Personally I took almost 6 months generating random flames in Apophysis and trying to refine them, specifying the transforms, mutating them… pushing every buttons until I knew how they work until trying to create my own “flames” from scratch.
Today I lost a bit of my Apophysis knowledge with all the new transformations, and I estimate that I still don’t know more than 5% of the UltraFractal formulas, 50% of XenoDream capabilities and still have to learn some fractal software I haven’t even touched (like M3D). Yes, that’s tough!
But you can’t cut learning everything — from mathematics to patterns to coloring to lighting — if you want to achieve something. I don’t find this steeper or longer or harder to learn than traditional art forms, but it may not be for everybody.
There are new things discovered all the time, e.g. new formulas and even new apps like Fragmentarium that use kernel languages and take generative art to a completely new level. What are the recent new things that you find most exciting?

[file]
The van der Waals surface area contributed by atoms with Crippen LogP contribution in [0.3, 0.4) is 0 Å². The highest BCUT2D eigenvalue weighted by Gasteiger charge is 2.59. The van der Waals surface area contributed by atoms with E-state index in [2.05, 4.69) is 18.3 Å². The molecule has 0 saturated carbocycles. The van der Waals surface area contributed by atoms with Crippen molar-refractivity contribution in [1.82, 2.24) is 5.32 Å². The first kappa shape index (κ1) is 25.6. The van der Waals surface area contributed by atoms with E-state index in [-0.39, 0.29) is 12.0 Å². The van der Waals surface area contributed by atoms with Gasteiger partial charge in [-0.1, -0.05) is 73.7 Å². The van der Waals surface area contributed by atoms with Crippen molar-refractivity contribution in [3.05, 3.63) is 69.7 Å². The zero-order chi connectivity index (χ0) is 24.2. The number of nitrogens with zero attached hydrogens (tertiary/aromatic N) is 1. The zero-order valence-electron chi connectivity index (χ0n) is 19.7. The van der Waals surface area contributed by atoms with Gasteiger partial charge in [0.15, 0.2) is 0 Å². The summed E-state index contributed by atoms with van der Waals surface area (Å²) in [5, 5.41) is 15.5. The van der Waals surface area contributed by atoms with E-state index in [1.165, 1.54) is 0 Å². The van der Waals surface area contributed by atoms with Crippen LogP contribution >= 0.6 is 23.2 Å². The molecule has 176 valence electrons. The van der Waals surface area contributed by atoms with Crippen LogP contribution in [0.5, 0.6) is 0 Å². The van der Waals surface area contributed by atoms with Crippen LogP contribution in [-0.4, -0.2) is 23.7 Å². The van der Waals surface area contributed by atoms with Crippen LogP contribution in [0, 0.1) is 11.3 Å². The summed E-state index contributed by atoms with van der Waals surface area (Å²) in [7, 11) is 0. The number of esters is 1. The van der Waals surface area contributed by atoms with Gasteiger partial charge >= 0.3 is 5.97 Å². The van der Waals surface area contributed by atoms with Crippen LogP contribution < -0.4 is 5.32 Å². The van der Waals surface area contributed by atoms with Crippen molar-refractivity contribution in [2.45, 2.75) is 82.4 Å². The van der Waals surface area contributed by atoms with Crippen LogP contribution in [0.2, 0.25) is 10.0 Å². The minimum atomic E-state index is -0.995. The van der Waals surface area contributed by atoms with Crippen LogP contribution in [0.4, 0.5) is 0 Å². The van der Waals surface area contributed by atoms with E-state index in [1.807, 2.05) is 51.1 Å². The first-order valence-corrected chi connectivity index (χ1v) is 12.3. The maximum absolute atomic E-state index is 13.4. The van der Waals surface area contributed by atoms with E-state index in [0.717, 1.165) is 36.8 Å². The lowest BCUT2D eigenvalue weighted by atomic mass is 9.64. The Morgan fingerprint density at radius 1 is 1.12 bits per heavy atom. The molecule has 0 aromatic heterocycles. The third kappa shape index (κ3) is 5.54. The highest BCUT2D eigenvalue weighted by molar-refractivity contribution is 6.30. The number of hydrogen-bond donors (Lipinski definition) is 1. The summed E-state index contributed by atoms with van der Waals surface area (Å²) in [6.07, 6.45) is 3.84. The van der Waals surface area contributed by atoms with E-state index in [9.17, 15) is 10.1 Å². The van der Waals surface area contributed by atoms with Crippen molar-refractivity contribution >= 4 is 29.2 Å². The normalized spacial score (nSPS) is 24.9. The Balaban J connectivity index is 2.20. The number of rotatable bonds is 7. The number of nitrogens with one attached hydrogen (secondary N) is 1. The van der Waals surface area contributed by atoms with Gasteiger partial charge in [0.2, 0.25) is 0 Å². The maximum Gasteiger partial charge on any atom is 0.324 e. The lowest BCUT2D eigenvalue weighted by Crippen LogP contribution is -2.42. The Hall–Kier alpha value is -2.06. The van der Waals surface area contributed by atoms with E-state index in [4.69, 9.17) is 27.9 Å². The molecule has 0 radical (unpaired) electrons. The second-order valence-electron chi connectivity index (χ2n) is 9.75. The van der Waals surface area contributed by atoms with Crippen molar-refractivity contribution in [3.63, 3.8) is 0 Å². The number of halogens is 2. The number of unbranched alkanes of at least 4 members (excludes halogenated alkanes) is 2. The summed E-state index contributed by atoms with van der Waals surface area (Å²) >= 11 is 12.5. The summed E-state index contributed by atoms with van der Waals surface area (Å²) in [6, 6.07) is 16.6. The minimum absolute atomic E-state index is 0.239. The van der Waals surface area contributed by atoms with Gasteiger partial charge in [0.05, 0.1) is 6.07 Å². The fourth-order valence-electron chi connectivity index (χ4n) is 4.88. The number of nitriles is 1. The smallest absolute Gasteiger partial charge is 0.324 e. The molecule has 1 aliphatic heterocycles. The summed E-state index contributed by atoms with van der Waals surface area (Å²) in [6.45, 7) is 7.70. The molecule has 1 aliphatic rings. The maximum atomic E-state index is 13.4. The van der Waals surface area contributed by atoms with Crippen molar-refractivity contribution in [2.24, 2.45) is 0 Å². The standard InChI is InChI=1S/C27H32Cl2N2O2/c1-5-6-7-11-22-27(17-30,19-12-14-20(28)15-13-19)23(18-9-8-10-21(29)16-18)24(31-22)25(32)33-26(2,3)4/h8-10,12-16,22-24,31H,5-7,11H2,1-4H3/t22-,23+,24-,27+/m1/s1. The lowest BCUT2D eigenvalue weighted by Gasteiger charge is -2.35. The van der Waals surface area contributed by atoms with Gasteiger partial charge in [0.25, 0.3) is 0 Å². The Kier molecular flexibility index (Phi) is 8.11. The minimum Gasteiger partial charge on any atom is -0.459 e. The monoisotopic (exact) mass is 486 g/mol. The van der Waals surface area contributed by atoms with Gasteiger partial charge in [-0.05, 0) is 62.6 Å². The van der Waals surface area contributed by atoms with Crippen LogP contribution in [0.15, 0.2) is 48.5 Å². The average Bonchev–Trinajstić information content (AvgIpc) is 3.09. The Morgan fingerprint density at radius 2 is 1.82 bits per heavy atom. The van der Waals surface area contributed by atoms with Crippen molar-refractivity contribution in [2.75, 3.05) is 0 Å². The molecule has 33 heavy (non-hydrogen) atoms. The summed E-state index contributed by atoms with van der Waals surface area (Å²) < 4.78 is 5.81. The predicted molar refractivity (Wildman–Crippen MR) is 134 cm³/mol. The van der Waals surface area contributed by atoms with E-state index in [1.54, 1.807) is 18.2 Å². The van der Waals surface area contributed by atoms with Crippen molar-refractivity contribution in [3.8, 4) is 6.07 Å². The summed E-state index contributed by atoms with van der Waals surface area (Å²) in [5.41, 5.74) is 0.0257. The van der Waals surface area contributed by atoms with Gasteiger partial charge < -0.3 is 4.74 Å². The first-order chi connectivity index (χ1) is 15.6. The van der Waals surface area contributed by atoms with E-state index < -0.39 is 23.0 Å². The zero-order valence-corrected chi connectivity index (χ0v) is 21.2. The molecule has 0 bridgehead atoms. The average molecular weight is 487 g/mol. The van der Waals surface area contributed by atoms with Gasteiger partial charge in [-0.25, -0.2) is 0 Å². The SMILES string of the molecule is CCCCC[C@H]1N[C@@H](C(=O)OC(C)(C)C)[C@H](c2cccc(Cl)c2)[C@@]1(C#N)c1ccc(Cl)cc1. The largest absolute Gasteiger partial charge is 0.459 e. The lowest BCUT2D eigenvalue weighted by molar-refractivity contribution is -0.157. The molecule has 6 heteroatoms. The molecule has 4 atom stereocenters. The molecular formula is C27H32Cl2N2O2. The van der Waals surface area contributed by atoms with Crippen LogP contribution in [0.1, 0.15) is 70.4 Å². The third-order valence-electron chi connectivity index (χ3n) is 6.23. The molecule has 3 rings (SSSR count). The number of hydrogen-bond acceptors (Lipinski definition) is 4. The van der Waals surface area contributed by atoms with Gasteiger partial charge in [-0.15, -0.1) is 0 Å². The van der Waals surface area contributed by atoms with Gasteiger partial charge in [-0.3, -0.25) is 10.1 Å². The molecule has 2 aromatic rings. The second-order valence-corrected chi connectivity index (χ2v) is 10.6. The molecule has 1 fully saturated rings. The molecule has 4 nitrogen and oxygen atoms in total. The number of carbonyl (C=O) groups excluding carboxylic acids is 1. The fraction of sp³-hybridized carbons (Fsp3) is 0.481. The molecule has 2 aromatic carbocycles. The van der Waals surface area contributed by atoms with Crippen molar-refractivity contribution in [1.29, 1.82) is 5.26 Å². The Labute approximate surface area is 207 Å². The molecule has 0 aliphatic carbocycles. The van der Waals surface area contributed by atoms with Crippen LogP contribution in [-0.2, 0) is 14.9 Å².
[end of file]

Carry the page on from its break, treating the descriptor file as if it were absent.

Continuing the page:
Real-time fractal software is really exciting, and I see more of this coming — I really hope I’ll be able to navigate in real time in some fractal landscapes before I die. You said “Fragmentarium” — that’s a great example of what is going to be common soon.
What is your most desired missing feature in Mandelbulber?
I miss a way to create my own formulas. I tried to get the code and compile my own version just to do this, but with no success. I know this is no trivial feature — Fragmentarium do this but use shaders that can be compiled on-the-fly, and Apophysis with DLLs — but that would be really great.
Who are the top artists whose fractal works you admire most?
Ramon Pasternak is one of — to my taste — strongest styled artist and he really created amazing things with Apophysis and XenoDream — including animations.
Ewa Stryza is also one of the artists I’m most admiring on Deviant Art for her style — someone I can recognize the signature watching a piece before knowing it’s her’s.
Recently Astrographe made me discover fractals under a new point of view with his incredible skills at creating some pieces with fractals that are not pure fractals.
I’d need more than the above 7 favourites to list them all, whom are being only a part of my most inspirational artists. It’s so hard to choose just a few, so my “favourite” page on Deviant Art is a good place to check for some of my preferred artists.